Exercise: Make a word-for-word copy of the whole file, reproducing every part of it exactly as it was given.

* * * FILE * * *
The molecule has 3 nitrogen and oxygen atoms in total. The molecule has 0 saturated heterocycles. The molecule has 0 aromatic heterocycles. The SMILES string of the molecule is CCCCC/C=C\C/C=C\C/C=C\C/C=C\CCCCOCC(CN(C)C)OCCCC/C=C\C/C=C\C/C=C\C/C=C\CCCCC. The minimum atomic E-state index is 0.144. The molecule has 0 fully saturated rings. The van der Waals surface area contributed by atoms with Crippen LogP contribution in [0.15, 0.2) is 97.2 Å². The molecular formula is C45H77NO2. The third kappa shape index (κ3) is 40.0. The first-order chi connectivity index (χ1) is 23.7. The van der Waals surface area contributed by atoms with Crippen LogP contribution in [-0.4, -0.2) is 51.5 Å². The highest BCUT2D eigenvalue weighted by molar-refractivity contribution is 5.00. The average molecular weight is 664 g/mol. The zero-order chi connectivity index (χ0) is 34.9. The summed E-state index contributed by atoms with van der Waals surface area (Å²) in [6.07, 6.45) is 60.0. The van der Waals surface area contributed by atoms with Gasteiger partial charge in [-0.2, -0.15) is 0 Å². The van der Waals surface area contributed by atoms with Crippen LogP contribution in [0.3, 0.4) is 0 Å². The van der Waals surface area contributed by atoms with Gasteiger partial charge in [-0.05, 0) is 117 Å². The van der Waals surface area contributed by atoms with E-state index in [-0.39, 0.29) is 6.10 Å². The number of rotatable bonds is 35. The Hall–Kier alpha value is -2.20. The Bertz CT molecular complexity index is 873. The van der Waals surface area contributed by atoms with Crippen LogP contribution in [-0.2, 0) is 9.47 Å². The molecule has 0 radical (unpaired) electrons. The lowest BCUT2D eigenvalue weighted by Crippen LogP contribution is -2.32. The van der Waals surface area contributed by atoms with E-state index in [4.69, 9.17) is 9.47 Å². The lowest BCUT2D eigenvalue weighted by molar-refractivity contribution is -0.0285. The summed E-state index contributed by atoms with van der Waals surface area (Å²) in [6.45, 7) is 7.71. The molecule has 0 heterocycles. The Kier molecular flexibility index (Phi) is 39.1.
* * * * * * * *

The molecule has 3 nitrogen and oxygen atoms in total. The molecule has 0 saturated heterocycles. The molecule has 0 aromatic heterocycles. The SMILES string of the molecule is CCCCC/C=C\C/C=C\C/C=C\C/C=C\CCCCOCC(CN(C)C)OCCCC/C=C\C/C=C\C/C=C\C/C=C\CCCCC. The minimum atomic E-state index is 0.144. The molecule has 0 fully saturated rings. The van der Waals surface area contributed by atoms with Crippen LogP contribution in [0.15, 0.2) is 97.2 Å². The molecular formula is C45H77NO2. The third kappa shape index (κ3) is 40.0. The first-order chi connectivity index (χ1) is 23.7. The van der Waals surface area contributed by atoms with Crippen LogP contribution in [-0.4, -0.2) is 51.5 Å². The highest BCUT2D eigenvalue weighted by molar-refractivity contribution is 5.00. The average molecular weight is 664 g/mol. The zero-order chi connectivity index (χ0) is 34.9. The summed E-state index contributed by atoms with van der Waals surface area (Å²) in [6.07, 6.45) is 60.0. The van der Waals surface area contributed by atoms with Gasteiger partial charge in [-0.2, -0.15) is 0 Å². The van der Waals surface area contributed by atoms with Crippen LogP contribution in [0.3, 0.4) is 0 Å². The van der Waals surface area contributed by atoms with Gasteiger partial charge in [-0.05, 0) is 117 Å². The van der Waals surface area contributed by atoms with E-state index in [-0.39, 0.29) is 6.10 Å². The number of rotatable bonds is 35. The Hall–Kier alpha value is -2.20. The Bertz CT molecular complexity index is 873. The van der Waals surface area contributed by atoms with Crippen LogP contribution in [-0.2, 0) is 9.47 Å². The molecule has 0 radical (unpaired) electrons. The lowest BCUT2D eigenvalue weighted by Crippen LogP contribution is -2.32. The van der Waals surface area contributed by atoms with E-state index in [4.69, 9.17) is 9.47 Å². The lowest BCUT2D eigenvalue weighted by molar-refractivity contribution is -0.0285. The summed E-state index contributed by atoms with van der Waals surface area (Å²) in [6.45, 7) is 7.71. The molecule has 0 heterocycles. The Kier molecular flexibility index (Phi) is 39.1.